The media narrative on what constitutes a successful relationship has been so warped by society that I think real relationships are actively being harmed by it. People are choosing to stay in unhappy relationships or opting out of relationships altogether because they don’t know what a lasting commitment ought to look like.
Today, we begin to debunk them using my favorite medium, pop culture.
Originally, I intended to make this a single post, but I found SO MANY examples that infuriate me that I decided to split it up by theme.
Today? The concept of your significant other being your “other half”. Spoiler alert, they shouldn’t be.
“If you’re a bird, I’m a bird.” —Noah, The Notebook
What even is this? You don’t have to be something just because the other person is. If this person wanted to be with themselves, they can do that without you. It’s called being alone and it’s totally rad. You are there because you add to their lives just as you are with them because they add something to yours. Don’t stop being an individual just because you’re with someone. Otherwise, you are cheating them and yourself.
“I love that you get cold when it’s 71 degrees out. I love that it takes you an hour and a half to order a sandwich. I love that you get a little crinkle above your nose when you’re looking at me like I’m nuts…” (Blah blah, this goes on a bit) —Harry Burns, When Harry Met Sally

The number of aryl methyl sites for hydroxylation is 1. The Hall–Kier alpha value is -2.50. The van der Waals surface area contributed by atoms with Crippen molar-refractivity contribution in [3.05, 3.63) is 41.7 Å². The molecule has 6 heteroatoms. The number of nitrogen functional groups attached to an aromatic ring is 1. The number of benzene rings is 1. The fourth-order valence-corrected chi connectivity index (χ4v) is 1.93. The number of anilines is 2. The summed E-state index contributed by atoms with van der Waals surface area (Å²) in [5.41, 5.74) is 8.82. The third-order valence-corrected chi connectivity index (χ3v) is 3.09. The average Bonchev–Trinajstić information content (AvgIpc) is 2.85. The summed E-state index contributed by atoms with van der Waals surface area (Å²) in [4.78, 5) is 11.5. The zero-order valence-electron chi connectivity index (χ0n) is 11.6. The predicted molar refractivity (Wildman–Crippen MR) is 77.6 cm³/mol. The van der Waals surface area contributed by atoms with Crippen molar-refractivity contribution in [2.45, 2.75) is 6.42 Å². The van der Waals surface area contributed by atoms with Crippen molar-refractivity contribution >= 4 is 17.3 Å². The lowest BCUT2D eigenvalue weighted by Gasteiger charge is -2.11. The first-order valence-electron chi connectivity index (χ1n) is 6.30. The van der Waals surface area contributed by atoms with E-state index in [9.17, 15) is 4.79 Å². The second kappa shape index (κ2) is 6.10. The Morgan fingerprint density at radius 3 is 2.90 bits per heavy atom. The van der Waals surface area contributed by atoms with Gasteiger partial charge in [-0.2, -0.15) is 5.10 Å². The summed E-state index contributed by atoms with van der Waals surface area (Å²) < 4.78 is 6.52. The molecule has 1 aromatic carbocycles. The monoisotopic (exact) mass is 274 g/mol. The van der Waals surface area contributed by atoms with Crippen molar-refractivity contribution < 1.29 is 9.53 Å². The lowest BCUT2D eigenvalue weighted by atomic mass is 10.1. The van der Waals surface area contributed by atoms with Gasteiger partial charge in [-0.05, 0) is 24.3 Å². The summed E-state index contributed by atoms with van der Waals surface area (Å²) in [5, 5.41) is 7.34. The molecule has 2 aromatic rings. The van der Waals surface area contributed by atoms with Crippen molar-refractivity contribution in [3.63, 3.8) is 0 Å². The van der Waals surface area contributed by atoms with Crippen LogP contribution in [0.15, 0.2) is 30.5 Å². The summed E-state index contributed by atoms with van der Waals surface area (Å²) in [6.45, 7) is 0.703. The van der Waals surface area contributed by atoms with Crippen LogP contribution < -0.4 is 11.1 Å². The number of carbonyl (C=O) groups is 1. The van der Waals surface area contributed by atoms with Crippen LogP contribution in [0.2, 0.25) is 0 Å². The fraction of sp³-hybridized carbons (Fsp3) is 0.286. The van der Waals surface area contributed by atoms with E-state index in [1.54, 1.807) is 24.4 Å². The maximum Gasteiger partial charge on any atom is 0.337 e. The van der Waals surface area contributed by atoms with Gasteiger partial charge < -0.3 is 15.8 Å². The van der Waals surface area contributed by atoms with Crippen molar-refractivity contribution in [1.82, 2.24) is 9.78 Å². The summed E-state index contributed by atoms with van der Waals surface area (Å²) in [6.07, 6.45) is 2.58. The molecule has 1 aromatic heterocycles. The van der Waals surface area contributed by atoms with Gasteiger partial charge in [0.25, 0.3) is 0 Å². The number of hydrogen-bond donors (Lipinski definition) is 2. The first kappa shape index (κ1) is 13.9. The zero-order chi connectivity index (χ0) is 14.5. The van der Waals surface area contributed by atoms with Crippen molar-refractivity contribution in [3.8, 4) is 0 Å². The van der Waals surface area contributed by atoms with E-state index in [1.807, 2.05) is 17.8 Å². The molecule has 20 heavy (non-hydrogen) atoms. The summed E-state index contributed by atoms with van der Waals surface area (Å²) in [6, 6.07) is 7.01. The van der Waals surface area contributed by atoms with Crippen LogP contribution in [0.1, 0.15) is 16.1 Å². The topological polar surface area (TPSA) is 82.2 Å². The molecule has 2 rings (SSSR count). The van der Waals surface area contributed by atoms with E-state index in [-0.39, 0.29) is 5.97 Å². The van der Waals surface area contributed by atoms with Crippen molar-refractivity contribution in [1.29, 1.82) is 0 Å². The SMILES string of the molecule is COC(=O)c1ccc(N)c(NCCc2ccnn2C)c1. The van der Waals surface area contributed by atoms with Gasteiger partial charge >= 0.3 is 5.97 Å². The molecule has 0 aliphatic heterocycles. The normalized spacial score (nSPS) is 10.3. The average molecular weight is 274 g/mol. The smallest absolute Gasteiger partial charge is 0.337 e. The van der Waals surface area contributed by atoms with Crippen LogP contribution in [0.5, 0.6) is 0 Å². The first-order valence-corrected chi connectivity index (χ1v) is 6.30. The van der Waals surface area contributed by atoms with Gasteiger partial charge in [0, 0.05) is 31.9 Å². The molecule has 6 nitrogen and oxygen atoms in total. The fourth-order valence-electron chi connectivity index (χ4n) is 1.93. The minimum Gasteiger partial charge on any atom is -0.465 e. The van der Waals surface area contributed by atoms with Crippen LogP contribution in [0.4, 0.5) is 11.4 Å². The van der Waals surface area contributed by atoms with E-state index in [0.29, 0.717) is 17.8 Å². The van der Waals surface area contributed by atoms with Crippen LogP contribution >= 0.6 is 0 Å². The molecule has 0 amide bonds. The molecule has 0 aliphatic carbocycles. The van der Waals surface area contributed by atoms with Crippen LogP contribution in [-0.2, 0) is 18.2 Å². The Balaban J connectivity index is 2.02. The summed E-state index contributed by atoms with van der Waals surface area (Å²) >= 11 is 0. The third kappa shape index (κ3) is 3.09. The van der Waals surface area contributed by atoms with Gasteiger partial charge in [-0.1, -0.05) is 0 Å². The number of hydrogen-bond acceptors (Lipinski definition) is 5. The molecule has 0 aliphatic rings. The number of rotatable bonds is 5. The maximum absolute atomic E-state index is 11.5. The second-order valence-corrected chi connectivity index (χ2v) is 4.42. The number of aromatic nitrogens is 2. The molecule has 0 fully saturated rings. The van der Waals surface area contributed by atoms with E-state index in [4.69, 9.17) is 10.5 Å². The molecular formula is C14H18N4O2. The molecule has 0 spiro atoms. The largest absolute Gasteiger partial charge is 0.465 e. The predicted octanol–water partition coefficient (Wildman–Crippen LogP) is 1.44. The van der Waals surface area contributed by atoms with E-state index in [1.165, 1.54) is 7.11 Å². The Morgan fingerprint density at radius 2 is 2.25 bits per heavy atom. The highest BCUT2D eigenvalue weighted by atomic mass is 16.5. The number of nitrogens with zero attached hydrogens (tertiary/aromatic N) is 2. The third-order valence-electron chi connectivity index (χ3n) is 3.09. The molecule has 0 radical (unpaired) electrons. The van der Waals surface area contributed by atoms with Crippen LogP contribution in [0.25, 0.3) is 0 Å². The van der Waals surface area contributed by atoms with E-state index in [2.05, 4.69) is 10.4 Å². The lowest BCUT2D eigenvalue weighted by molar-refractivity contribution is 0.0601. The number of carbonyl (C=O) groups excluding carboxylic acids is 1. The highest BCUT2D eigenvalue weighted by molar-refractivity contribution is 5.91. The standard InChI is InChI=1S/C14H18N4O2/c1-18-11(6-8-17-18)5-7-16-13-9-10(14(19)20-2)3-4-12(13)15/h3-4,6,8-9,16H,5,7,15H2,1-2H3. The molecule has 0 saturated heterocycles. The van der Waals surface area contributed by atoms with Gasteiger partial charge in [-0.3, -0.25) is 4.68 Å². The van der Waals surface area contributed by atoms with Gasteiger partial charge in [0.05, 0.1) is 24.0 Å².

By the same token, we have this… Series of statements which has been recycled so heavily in our culture that it seems like the only way to prove you love someone is by listing a bunch of arbitrary and somewhat annoying traits that you like about the person.
The problem with this is exactly the same as the quote above – it assumes that the person in front of you is static. People change. So you’re a bird today. Tomorrow you might want to be coffee. Coffee is cool. You can work together to become the best individual versions of yourself and accept that the person in front of you may bear little more than a passing resemblance to the person you started seeing however long ago, or the relationship is doomed, and it will harm both parties as it goes down. So long as you’re loving the person even as they evolve, you’re good.
“Can’t you see? Every step I have taken, since I was that little girl on the bridge, was to bring me closer to you.” —Sayuri, Memoirs of a Geisha
No, damnit! If you are nothing without your significant other, you are an incomplete human being. The relationship and its success absolutely cannot be the defining force in your life. Let’s get morbid for a sec – if that person dies, what’s left of you? If they leave because they’ve gotten bored with this 2 dimensional version of you with the sole trait of “loving them”, what’s left?
Your journey is your own. You are your own person. You will continue to be a person whether you are in a relationship or not. Celebrate having a great partner to walk the path with, but never confuse the partner for the path itself.
I cannot emphasize enough how problematic these supposed romantic lines are. They sound good in the moment, but these feelings are not sustainable and for good reason. A good relationship allows you to sit in the driver’s seat of your own journey with a great person sitting shotgun, while doing the same for them.
Think about it this way, a couple is not a pie chart but a Venn diagram. Behold, the magic of clip art!
Now go Venn diagram all over each other. Next time, women are from Venus and men are from Mars? Seriously, who comes up with this crap?